Police, clergy and free speech observers protect a man wearing a Confederate flag as a cape after he was surrounded by counter-protesters prior to the arrival of members of the Ku Klux Klan to rally in opposition to city proposals to remove or make changes Confederate monuments in Charlottesville, Virginia, U.S. July 8, 2017. REUTERS/Jonathan Ernst
Riot police protect members of the Ku Klux Klan from counter-protesters as they arrive to rally in opposition to city proposals to remove or make changes to Confederate monuments in Charlottesville, Virginia, U.S. July 8, 2017. REUTERS/Jonathan Ernst TEMPLATE OUT
Counter-protesters lock arms in the middle of a street as police try to disperse them, after members of the Ku Klux Klan rallied in support of Confederate monuments in Charlottesville, Virginia, U.S. July 8, 2017. REUTERS/Jonathan Ernst
Members of the Ku Klux Klan rally in opposition to city proposals to remove or make changes to Confederate monuments, such as the statue of General Stonewall Jackson above them, in Charlottesville, Virginia, U.S. July 8, 2017. REUTERS/Jonathan Ernst
Members of the Ku Klux Klan, standing near a tomato and and an orange that had been thrown at them by counter-protesters, hold a sign as they rally in support of Confederate monuments in Charlottesville, Virginia, U.S. July 8, 2017. REUTERS/Jonathan Ernst
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Patriot Prayer founder Joey Gibson has vehemently denied that his group is extremist or white nationalist, saying that he is not even white and does not align himself with any party or cause.

"The rhetoric from Nancy Pelosi, Mayor Lee, the media, all these people are saying we're white supremacists and its bringing in tons of extremists and it just seems like a huge set up," Gibson said in a Facebook Live broadcast. "So we're going to take the opportunity not to fall into that trap."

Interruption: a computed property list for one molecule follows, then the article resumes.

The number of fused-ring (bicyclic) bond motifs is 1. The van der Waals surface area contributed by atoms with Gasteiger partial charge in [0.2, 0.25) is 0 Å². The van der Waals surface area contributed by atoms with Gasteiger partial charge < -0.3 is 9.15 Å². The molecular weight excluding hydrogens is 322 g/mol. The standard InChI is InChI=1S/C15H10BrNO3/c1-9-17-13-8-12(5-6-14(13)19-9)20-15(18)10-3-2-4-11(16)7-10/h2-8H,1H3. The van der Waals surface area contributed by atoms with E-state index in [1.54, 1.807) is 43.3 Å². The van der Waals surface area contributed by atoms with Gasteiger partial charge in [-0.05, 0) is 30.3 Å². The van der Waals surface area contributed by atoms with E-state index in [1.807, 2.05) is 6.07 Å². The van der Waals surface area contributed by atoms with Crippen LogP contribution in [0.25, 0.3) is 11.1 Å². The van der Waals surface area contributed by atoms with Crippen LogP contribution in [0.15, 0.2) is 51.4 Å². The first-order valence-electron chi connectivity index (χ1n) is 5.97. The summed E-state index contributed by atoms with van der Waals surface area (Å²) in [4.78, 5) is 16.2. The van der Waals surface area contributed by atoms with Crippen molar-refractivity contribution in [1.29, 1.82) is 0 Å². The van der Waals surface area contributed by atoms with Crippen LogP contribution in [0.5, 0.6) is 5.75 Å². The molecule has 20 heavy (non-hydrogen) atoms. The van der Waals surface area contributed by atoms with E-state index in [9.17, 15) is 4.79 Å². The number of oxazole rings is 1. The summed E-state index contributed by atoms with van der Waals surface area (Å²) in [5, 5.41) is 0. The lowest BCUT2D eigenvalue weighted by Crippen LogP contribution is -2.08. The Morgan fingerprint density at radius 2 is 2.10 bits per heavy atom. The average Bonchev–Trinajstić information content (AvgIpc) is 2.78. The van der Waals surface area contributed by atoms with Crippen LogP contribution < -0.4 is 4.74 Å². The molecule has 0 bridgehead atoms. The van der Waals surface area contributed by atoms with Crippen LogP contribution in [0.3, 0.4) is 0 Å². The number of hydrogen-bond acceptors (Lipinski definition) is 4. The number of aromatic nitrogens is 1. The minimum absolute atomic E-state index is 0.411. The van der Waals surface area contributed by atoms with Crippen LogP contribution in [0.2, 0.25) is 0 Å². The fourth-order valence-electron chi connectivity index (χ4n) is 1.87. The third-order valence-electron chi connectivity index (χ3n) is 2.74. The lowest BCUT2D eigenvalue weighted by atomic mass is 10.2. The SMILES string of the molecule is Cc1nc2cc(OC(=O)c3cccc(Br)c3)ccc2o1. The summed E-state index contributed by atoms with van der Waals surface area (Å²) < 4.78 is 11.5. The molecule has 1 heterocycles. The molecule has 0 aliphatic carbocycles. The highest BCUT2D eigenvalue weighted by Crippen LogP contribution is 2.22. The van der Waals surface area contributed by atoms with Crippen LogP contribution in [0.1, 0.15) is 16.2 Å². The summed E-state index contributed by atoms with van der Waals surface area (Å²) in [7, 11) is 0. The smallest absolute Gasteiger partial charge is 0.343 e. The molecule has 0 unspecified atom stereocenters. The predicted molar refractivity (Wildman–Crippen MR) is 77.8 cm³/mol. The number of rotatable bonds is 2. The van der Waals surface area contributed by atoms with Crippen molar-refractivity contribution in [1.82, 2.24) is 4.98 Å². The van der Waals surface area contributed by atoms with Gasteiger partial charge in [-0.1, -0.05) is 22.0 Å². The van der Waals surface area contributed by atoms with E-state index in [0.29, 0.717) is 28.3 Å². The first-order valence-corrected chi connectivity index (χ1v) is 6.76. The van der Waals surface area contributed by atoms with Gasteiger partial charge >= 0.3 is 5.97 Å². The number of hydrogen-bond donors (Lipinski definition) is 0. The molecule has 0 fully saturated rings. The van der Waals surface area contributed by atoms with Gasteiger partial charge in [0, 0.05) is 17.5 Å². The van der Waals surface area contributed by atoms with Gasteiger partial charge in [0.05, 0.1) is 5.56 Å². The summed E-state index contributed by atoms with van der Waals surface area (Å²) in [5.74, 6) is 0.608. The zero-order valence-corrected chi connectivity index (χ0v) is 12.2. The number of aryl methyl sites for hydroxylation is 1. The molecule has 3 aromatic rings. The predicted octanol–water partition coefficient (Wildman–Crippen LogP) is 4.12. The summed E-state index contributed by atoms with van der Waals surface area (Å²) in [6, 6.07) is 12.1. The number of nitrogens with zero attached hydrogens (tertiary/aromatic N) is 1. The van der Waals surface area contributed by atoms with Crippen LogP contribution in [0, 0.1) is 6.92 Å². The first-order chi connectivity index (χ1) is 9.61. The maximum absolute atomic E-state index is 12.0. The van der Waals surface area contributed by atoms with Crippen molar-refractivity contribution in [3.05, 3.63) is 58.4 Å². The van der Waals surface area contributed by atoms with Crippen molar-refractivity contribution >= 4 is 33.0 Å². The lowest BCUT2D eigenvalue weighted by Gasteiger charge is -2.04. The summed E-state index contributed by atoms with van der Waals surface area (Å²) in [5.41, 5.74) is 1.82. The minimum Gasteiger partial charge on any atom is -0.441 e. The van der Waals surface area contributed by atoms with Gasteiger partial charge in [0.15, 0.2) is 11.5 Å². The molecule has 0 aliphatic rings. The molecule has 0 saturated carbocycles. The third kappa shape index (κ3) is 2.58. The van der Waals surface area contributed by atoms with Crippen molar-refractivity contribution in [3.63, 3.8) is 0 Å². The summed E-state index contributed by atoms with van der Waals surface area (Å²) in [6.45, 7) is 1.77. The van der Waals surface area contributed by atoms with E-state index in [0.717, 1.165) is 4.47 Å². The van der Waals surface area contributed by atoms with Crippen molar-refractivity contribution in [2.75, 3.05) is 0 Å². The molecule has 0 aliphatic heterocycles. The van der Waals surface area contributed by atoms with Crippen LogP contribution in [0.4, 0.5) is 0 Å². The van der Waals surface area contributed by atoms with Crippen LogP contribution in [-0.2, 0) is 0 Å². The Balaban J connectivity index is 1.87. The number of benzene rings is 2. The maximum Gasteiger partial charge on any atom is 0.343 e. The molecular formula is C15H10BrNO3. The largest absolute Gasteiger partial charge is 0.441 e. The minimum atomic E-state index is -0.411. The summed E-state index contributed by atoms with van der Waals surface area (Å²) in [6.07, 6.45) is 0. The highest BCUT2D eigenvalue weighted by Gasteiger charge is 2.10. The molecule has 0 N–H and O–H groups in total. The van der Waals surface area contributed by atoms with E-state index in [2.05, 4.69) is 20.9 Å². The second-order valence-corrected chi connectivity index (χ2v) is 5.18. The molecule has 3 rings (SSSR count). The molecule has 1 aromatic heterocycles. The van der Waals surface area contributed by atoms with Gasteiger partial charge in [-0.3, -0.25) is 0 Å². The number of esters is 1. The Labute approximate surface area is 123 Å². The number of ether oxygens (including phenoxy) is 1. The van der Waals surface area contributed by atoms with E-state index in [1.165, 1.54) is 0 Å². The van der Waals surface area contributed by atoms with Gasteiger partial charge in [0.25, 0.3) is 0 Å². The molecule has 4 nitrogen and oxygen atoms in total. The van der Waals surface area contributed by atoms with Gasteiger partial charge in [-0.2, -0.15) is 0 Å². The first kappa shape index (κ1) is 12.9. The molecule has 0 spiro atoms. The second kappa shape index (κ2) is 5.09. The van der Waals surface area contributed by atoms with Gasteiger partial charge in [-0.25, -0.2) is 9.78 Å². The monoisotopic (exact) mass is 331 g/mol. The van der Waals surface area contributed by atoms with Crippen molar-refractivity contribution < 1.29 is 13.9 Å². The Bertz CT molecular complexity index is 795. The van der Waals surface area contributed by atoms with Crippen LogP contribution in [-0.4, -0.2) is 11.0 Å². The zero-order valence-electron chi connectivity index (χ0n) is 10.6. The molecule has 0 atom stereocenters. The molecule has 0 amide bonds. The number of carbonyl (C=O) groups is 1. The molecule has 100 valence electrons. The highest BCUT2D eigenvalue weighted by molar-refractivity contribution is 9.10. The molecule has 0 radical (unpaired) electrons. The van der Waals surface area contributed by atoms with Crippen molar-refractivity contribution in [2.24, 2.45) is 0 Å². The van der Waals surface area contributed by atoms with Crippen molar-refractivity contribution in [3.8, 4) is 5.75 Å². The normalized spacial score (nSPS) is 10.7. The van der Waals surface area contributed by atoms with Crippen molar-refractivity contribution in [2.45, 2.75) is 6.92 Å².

Gibson said he would hold a press conference in San Francisco on Saturday afternoon to further explain his decision.

San Francisco city officials including Mayor Ed Lee had lobbied the National Park Service to deny a permit for Patriot Prayer to hold its event at Crissy Field, which is under federal control as part of the Golden Gate National Recreation Area.

When that permit was granted on Wednesday, Lee told residents of San Francisco to essentially boycott the rally.

"I ask our public and our residents of the San Francisco Bay Area to honor our request to not dignify people who are coming in here under the guise of patriot and prayer words to really preach violence and hatred," Lee told a press conference.

The mayor urged locals to instead attend city-hosted events on Friday and Saturday that he said would focus on "inclusion, compassion and love rather than hate."

U.S. House Democratic leader Nancy Pelosi, in a written statement, slammed the Patriot Prayer gathering as a dangerous "white supremacist rally."

Left-wing counter-protesters, meanwhile, were planning a march to Crissy Field, where police were concerned a confrontation could erupt.

San Francisco-based artist and designer Terrence Ryan, known professionally as Tuffy Tuffington, put out a call on Facebook for canine owners to litter the field beginning on Friday with dog poop ahead of the Patriot Prayer event.

The nonprofit Southern Poverty Law Center, which tracks hate groups, does not classify Patriot Prayer as a hate group and reported on its website that Gibson denounced white supremacists and "neo-Nazis" at a rally in Seattle earlier this month.

On Sunday, conservative activists planned a so-called "No to Marxism" rally in nearby Berkeley, an event that left-wing groups were also expected to protest. However, city of Berkeley officials on Thursday denied that group's request for a rally permit.

(Reporting by Dan Whitcomb; Additional reporting by Alex Dobuzinskis; editing by Diane Craft and Cynthia Osterman)